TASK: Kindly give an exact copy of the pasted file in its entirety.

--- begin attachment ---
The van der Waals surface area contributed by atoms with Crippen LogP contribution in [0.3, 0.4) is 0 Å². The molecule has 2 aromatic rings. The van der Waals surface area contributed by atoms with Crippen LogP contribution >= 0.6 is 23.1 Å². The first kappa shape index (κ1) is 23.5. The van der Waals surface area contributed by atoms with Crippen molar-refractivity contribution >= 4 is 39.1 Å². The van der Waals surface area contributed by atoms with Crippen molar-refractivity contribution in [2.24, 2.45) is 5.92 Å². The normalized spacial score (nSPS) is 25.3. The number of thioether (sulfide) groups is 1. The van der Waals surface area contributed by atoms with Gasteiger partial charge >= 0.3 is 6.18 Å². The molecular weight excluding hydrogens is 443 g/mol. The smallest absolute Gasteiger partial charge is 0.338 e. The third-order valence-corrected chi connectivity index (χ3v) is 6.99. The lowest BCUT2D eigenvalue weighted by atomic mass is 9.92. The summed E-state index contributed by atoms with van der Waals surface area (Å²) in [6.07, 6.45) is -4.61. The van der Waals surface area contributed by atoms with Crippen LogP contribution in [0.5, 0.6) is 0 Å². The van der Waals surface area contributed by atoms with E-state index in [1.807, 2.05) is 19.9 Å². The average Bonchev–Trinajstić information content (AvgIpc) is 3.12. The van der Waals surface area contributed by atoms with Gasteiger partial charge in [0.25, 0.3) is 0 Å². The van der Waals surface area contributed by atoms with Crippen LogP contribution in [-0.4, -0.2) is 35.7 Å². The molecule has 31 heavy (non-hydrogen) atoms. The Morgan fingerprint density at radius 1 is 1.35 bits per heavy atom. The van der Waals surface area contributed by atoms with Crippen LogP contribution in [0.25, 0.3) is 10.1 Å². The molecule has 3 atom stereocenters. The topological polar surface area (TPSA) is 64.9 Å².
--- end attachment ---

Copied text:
The van der Waals surface area contributed by atoms with Crippen LogP contribution in [0.3, 0.4) is 0 Å². The molecule has 2 aromatic rings. The van der Waals surface area contributed by atoms with Crippen LogP contribution >= 0.6 is 23.1 Å². The first kappa shape index (κ1) is 23.5. The van der Waals surface area contributed by atoms with Crippen molar-refractivity contribution >= 4 is 39.1 Å². The van der Waals surface area contributed by atoms with Crippen molar-refractivity contribution in [2.24, 2.45) is 5.92 Å². The normalized spacial score (nSPS) is 25.3. The number of thioether (sulfide) groups is 1. The van der Waals surface area contributed by atoms with Gasteiger partial charge >= 0.3 is 6.18 Å². The molecular weight excluding hydrogens is 443 g/mol. The smallest absolute Gasteiger partial charge is 0.338 e. The third-order valence-corrected chi connectivity index (χ3v) is 6.99. The lowest BCUT2D eigenvalue weighted by atomic mass is 9.92. The summed E-state index contributed by atoms with van der Waals surface area (Å²) in [6.07, 6.45) is -4.61. The van der Waals surface area contributed by atoms with Crippen LogP contribution in [0.5, 0.6) is 0 Å². The van der Waals surface area contributed by atoms with E-state index in [1.807, 2.05) is 19.9 Å². The average Bonchev–Trinajstić information content (AvgIpc) is 3.12. The van der Waals surface area contributed by atoms with Gasteiger partial charge in [0.25, 0.3) is 0 Å². The van der Waals surface area contributed by atoms with Crippen LogP contribution in [-0.4, -0.2) is 35.7 Å². The molecule has 31 heavy (non-hydrogen) atoms. The Morgan fingerprint density at radius 1 is 1.35 bits per heavy atom. The van der Waals surface area contributed by atoms with Crippen LogP contribution in [0.25, 0.3) is 10.1 Å². The molecule has 3 atom stereocenters. The topological polar surface area (TPSA) is 64.9 Å².